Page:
I always though this was just to tell them apart, as others have said. Failing that how do you? What makes you pick up an unknown bow and say "this is a viola bow" or "this is a violin bow"? A viola bow will *tend* to be a bit heavier, a bit longer or have a different balance point - but not always in any of those respects. In most cases the maker intended the bow for one use or the other, but once it leaves them how do you know? Do you just pick up an old bow and infer that, regardless of the maker's intent, this works better as a viola bow and I will label it as that - henceforth this will be known as a viola bow.
The fact is you can't always tell whether a random bow with which you aren't familiar is a viola bow or a violin bow. Heavy violin bows can weigh the same as light viola bows. And to muddy the waters, some violists sometimes use violin bows to play the viola and some violinists sometimes use viola bows to play the violin. I can tell my viola bow with a squared heel on the frog from my violin bows with squared heel frogs because I recognize the pearl eyes and because my viola bow has a narrow strip of leather at the end of the wrapping and my violin bows don't. The sticks look different too. And, as Martin has pointed out and so have I, there are plenty of violin bows with rounded frogs.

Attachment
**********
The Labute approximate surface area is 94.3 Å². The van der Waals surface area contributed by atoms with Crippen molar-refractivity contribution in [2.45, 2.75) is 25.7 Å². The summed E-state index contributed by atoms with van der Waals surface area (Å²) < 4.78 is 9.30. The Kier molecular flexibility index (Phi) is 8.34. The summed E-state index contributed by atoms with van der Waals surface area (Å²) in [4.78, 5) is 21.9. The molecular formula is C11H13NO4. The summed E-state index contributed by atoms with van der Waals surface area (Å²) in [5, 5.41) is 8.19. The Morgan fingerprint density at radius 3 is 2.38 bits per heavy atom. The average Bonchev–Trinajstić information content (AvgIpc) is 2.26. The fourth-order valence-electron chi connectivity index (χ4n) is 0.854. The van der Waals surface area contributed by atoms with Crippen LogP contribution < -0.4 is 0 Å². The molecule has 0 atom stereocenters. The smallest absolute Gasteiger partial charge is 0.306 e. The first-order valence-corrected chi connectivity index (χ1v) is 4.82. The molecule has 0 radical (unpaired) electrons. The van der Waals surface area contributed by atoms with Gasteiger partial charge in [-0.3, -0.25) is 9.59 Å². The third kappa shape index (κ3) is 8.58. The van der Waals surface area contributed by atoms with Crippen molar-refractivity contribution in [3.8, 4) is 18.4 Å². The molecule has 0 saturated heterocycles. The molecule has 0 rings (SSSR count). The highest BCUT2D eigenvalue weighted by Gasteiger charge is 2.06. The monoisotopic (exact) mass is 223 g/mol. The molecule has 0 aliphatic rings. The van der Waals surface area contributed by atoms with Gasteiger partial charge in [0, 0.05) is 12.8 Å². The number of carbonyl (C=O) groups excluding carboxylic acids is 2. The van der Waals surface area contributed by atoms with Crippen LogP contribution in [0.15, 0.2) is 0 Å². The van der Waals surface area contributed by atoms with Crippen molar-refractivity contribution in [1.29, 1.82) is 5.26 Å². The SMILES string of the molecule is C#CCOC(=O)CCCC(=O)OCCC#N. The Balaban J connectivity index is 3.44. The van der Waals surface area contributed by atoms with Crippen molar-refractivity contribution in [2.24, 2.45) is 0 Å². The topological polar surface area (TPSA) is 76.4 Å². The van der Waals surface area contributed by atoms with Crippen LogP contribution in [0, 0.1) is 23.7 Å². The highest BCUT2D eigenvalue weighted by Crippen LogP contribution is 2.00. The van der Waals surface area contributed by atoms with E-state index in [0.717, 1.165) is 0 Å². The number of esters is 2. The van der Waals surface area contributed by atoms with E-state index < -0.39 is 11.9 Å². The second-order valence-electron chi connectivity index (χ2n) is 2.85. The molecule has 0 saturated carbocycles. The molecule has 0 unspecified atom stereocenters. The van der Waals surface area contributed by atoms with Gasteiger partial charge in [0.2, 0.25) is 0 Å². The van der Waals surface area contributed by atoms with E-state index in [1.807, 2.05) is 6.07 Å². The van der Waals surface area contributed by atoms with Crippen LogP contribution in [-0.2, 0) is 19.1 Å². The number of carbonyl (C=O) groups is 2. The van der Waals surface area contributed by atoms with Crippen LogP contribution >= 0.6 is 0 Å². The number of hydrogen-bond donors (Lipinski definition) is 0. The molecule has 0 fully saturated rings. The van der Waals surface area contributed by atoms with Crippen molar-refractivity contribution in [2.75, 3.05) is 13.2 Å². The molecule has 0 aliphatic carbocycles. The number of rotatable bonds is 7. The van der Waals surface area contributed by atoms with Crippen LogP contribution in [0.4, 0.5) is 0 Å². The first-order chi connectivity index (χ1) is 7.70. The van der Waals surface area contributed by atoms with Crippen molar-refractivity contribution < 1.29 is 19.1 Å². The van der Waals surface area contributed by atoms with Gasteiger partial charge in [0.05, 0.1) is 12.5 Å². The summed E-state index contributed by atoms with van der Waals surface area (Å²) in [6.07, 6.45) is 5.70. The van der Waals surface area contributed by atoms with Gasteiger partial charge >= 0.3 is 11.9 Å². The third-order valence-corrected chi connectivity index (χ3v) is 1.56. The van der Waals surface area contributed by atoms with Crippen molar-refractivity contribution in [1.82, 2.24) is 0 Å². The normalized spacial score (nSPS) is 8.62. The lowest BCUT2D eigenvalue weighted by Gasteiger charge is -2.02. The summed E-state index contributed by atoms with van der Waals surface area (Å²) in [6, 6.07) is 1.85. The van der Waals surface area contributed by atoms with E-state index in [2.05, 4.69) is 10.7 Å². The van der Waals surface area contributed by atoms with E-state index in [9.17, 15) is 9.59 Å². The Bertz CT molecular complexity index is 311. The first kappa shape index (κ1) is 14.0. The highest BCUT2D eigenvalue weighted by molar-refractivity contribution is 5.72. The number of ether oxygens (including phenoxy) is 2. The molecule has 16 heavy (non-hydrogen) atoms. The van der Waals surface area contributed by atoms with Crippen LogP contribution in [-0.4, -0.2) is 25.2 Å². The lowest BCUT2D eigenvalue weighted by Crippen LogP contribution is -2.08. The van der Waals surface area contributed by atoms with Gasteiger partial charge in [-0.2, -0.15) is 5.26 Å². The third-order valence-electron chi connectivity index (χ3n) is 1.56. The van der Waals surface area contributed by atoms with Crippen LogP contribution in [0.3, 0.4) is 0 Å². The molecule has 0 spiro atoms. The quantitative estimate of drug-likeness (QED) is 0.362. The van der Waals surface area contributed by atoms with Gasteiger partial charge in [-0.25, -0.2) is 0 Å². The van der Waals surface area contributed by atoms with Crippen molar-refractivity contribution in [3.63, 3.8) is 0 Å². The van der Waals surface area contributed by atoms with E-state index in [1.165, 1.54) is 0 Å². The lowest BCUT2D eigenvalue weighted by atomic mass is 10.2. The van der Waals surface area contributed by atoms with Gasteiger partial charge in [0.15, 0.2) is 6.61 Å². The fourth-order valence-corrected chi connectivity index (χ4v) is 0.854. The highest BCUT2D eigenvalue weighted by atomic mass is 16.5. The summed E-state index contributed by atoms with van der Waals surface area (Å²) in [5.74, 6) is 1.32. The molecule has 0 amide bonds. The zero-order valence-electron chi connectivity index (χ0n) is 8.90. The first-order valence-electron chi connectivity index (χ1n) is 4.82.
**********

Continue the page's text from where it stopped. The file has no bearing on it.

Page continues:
P.S. Viola bows are generally about the same length as violin bows so no help there.